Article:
Words Beyond Walls: Detained and Deported

05/01/2015 03:13 pm ET | Updated May 01, 2016


Last year, U.S. Immigration and Customs Enforcement (ICE) deported 315,943 people. Many of them were our friends and family members. They worshiped at our churches, attended our schools and fought for us in our wars. While most were deported to Mexico and Guatemala, approximately 245 were deported to Costa Rica, and like Noe Martínez Sandino, they hope that one day the United States will welcome them home.

Noe Martínez Sandino is the third writer in CIVIC's series of blog posts called "Words Beyond Walls." He was deported earlier this month to Costa Rica. These are his words beyond walls:

"I came to the United States in 1996, arriving first in New Jersey. I worked hard, building a small painting company in Florida that employed approximately 40 people. I sent my earnings back to Costa Rica to take care of my mother who needed a kneecap replacement surgery, my sister who is suffering from cancer, and my grandson who was born with severe hearing and lung problems. My mother--la madre más excelente--eventually passed away without me by her bedside, but my sister and my grandson live on because I was able to pay for their medical needs when I lived in the United States. Although I lived in the United States for many years undocumented and have suffered through two deportations and countless time in U.S. immigration detention, I would do it all over again because I love my family and it was the only way to pay for the medical treatments my family needed.

Today, I write from a hospital in Costa Rica because I was deported on April 7, 2015, after spending five weeks in U.S. immigration detention. I was held first at the Krome Service Processing Center in Miami, Florida, many years ago. More recently, I was detained in Laredo, Texas, in a very small space that they called the coolers. There were approximately 120 other people in this small space, where there were no beds or blankets. I tried to sleep there, standing for two days. Eventually, I was transferred to the South Texas Detention Complex in Pearsall, Texas, and then to the South Louisiana Correctional Center in Basile, Louisiana. The first time I was held in immigration detention, I was scared because I had never been inside a prison.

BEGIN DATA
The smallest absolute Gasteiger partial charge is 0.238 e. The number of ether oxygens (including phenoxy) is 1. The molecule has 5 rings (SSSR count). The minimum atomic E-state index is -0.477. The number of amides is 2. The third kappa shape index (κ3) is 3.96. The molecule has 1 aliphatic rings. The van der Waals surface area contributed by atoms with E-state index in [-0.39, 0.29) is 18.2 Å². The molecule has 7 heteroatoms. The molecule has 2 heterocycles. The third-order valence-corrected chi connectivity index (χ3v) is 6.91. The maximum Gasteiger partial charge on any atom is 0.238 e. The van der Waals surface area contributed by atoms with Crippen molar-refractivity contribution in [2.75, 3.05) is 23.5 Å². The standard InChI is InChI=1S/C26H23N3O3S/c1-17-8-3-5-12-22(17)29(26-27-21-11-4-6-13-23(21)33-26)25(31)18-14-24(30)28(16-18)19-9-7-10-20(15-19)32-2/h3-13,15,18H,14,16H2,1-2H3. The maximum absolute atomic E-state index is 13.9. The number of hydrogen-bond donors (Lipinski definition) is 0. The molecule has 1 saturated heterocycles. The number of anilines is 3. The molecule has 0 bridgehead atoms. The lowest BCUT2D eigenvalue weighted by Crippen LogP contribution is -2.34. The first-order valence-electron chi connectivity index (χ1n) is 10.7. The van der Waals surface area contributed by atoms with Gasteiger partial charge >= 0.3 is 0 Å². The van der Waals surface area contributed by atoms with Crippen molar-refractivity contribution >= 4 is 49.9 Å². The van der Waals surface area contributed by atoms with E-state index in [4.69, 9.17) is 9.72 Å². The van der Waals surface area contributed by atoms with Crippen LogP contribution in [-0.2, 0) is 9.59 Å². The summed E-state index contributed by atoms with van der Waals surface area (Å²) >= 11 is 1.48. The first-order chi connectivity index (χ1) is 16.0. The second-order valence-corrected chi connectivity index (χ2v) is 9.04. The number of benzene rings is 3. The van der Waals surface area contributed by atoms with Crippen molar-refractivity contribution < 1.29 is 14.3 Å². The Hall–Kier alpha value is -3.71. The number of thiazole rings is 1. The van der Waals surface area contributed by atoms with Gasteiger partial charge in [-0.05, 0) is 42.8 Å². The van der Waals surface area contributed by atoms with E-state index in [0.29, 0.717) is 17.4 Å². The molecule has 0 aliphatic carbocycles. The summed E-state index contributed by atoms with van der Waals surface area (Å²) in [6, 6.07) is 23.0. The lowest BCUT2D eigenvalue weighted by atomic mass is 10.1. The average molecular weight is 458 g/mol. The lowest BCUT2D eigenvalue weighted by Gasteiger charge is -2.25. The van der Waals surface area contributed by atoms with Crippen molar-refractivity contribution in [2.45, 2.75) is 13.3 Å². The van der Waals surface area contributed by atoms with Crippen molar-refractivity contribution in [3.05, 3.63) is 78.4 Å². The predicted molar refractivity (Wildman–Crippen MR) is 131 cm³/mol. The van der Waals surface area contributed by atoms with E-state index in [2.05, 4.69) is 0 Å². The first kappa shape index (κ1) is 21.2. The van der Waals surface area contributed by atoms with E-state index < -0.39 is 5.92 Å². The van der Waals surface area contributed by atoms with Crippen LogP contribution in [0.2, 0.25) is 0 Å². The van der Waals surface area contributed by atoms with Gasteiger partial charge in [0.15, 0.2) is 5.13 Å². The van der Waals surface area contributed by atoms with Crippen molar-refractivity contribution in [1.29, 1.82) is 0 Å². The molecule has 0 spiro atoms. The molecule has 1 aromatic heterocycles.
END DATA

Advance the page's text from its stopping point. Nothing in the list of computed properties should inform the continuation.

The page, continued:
Transfers between facilities are terrifying. At midnight on March 12th, an officer came to my cell at the South Texas Detention Complex and told me to pack my things as I was 'being processed for shipment.' I, along with others, were moved to a cold room, which they called the cooler. At four in the morning, two officers came and handcuffed our feet and hands with a chain around our waists. At five in the morning, we were taken on a bus to an airport about two hours away. We waited, and at 10 in the morning, we were bussed back to the Texas facility because we were told the plane had broken and the flight was canceled. We stayed in the cooler the rest of the day and that night, handcuffed. We had no bed or blanket. We received only four sandwiches, and then a juice each morning.

At midnight on the 13th, we were let out of the cooler to use the bathroom and change our clothes. We were unable to use the phone during this ordeal, and I was afraid that my family was worried. The following night on the 14th, they shackled us again and bussed us to the airport. First, we stopped in another town to pick up other prisoners, which elongated our travel experience. We remained shackled for 14 hours straight.

The medical treatment in U.S. immigration detention is inhumane and insensible. I currently am suffering from severe kidney problems, which ICE knew about. But in detention, my medical condition was treated first with doubt, then with ibuprofen, then with lies about my health, and finally with deportation. Despite blood in my urine, I had to wait for two weeks to get basic pain medication. Despite uncontrollable pain, ICE told me I was lying about my health. Despite requests for my medical record, I have not received a copy of my medical record. I believe my rights have been violated, both under international and U.S. law. I have filed a formal civil rights complaint with both the Office for Civil Rights and Civil Liberties and the Office of the Inspector General. I am speaking out today publicly because I want to see change. I want no one to go through the endless hours of pain I have gone through.

Despite this treatment in U.S. immigration detention, I love America. The United States of America is a good country. It is a country that, with hard work, will give you the means to provide for your family. For example, in the United States, I worked two days to earn the money needed for medicine for my family in Costa Rica. In Costa Rica, it would have taken me twenty days to earn the same amount of money, and I would not have had any financial reserves to pay rent, buy necessities, and take care of my family. America is a country that gives opportunities not offered in any other country to develop goals, and I hope one day, I will be welcomed back to the United States as a hardworking man with good values."

This is the third in a series of posts called "Words Beyond Walls." To stay connected, join us on Facebook! Check back in for more posts in this series in the coming months.